How do you define someone like John Zorn? Composer, performer, editor, and impresario, Zorn is someone who is almost uniquely difficult to pin down. He simultaneuously embodies all aspects of music—jazz, classical, hard core, world music—and none of them. Zorn insists that all of these different threads are somehow connected beneath the surface, but it's taken a long time for anyone other than Zorn himself to hear them.
Until now, Zorn—for many, the quintessential downtown NYC composer—has been spending more and more of his time uptown of late, as in 2011's Masada Marathon at the NY State Theather and his contribution to City Opera's Monodramas. But Zorn is getting the full treatment this week, as the Lincoln Center Festival presents two programs at Alice Tully Hall celebrating his upcoming 60th birthday.
The Lincoln Center Festival is offering a somewhat more focused survey of Zorn's work this week. For those who may know John as an iconoclast with a bent for wild, violent sounds, Thursday night's concert presented a startling contrast. The bulk of the program consisted of two of John's recent works for a capella female voice: Shir Ha-Shirim (The Song of Songs, 2007) and The Holy Visions (2012).
The largely tonal music seemed to draw from all parts of music history—from Gregorian plainchant and the mystical hymns of Hildegard von Bingen to the 20th century vocal experiments of Monk and Glass. Dressed in white flowing gowns, like a tribe of vestal virgins, sopranos Lisa Bielawa, Mellissa Hughes, and Jane Sheldon, mezzo-soprano Abigail Fischer, and contralto Kirsten Sollek created remarkable textures and overtones, with the occasional piercing dissonance to remind us whose music this was.
For the final part of the concert, Zorn—wearing his standard red t-shirt and camo pants—took the stage to play (or rather, unleash) the Alice Tully organ. Suprising for many (including your's truly) is the fact that the organ was Zorn's first instrument, and he has spent decades absorbing the instrument's wide and varied repertoire: everything from Bach to Messiaen, Ligeti, and Riley.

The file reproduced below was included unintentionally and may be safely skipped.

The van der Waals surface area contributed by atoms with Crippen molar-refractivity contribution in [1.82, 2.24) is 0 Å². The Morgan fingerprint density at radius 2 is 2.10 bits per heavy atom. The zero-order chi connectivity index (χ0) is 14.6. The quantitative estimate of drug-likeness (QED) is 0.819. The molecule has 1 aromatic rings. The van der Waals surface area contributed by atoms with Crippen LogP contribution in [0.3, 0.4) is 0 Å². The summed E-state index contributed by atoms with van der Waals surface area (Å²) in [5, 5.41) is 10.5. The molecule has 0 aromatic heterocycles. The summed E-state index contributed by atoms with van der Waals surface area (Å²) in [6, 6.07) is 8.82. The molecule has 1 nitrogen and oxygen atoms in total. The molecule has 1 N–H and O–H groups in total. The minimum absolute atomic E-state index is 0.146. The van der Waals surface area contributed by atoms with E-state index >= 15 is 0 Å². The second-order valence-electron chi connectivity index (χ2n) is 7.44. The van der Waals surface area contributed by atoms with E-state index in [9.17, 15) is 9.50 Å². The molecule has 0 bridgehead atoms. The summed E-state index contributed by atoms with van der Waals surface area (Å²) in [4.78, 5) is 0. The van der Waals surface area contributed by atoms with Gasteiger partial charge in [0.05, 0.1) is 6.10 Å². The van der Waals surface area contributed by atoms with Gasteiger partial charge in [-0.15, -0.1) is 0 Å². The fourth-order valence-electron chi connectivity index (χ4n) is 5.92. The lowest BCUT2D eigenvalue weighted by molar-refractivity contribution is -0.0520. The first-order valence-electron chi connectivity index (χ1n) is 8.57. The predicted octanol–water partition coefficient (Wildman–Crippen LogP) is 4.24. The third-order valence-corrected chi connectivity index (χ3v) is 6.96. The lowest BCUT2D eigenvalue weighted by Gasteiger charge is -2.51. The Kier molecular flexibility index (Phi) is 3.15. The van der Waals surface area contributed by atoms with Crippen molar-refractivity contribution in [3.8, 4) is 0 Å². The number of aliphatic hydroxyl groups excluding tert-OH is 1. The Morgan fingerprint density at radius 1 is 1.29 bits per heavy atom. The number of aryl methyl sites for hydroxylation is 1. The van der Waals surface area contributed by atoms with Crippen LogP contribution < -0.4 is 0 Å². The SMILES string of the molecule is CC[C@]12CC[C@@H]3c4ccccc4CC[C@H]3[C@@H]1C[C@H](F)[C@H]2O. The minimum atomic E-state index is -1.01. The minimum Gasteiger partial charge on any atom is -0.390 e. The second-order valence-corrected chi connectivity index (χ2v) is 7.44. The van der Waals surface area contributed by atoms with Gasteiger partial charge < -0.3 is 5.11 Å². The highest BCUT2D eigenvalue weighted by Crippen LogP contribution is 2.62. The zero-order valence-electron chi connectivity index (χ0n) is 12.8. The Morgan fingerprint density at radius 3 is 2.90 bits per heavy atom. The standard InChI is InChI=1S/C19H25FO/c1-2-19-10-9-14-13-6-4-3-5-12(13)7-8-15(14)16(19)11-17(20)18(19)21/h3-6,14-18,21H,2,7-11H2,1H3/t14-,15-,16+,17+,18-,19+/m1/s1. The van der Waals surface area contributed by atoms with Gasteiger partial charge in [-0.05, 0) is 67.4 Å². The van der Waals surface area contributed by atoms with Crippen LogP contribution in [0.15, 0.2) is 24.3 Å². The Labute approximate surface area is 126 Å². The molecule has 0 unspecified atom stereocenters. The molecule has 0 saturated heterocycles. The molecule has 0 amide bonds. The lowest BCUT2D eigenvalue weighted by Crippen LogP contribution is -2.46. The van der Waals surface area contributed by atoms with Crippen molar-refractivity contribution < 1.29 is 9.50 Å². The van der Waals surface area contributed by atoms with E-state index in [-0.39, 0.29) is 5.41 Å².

Zorn's improvisation, which he called "The Hermetic Organ," pushed the instrument to its absolute limits, using sand bags and his elbows to make harsh, violent tone clusters while creating decays and phasing effects by switching the bellows on and off. (Presumably, Lincoln Center had adequate insurance to cover any potential mishaps.) At times, Zorn's made a series of conductor-like hand gestures, as if he could control the organ by mere telepathy; such humor—standard issue for Zorn—seemed lost on all but a few in the hall.
Tonight, the Zorn@60 celebration continues with a concert featuring his complete string quartets, performed by local upstarts JACK Quartet, Alchemy Quartet, and Brooklyn Rider. And, there are more concerts this fall, including a Masada Marathon, performances of his film scores, chamber music, game pieces, and much more. Go here for more info.
More pics on the photo page.